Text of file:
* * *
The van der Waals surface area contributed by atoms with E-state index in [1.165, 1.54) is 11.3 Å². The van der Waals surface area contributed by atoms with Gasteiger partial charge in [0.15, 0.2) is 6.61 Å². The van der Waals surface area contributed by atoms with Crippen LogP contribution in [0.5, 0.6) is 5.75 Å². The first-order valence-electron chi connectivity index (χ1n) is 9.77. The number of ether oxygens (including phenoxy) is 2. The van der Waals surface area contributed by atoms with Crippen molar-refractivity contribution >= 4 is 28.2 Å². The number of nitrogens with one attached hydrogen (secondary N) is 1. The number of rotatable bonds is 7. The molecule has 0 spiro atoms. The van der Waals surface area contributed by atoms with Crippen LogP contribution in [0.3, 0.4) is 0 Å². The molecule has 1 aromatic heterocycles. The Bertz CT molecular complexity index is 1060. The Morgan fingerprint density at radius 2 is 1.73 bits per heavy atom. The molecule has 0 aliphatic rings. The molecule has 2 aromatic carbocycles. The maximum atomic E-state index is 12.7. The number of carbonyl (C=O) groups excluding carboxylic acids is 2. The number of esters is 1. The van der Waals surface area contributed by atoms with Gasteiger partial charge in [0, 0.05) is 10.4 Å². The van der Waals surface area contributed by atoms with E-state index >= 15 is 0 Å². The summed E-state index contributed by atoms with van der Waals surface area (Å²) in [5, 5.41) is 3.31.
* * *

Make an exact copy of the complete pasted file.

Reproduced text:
The van der Waals surface area contributed by atoms with E-state index in [1.165, 1.54) is 11.3 Å². The van der Waals surface area contributed by atoms with Gasteiger partial charge in [0.15, 0.2) is 6.61 Å². The van der Waals surface area contributed by atoms with Crippen LogP contribution in [0.5, 0.6) is 5.75 Å². The first-order valence-electron chi connectivity index (χ1n) is 9.77. The number of ether oxygens (including phenoxy) is 2. The van der Waals surface area contributed by atoms with Crippen molar-refractivity contribution >= 4 is 28.2 Å². The number of nitrogens with one attached hydrogen (secondary N) is 1. The number of rotatable bonds is 7. The molecule has 0 spiro atoms. The van der Waals surface area contributed by atoms with Crippen LogP contribution in [0.3, 0.4) is 0 Å². The molecule has 1 aromatic heterocycles. The Bertz CT molecular complexity index is 1060. The Morgan fingerprint density at radius 2 is 1.73 bits per heavy atom. The molecule has 0 aliphatic rings. The molecule has 2 aromatic carbocycles. The maximum atomic E-state index is 12.7. The number of carbonyl (C=O) groups excluding carboxylic acids is 2. The number of esters is 1. The van der Waals surface area contributed by atoms with Gasteiger partial charge in [0, 0.05) is 10.4 Å². The van der Waals surface area contributed by atoms with E-state index >= 15 is 0 Å². The summed E-state index contributed by atoms with van der Waals surface area (Å²) in [5, 5.41) is 3.31.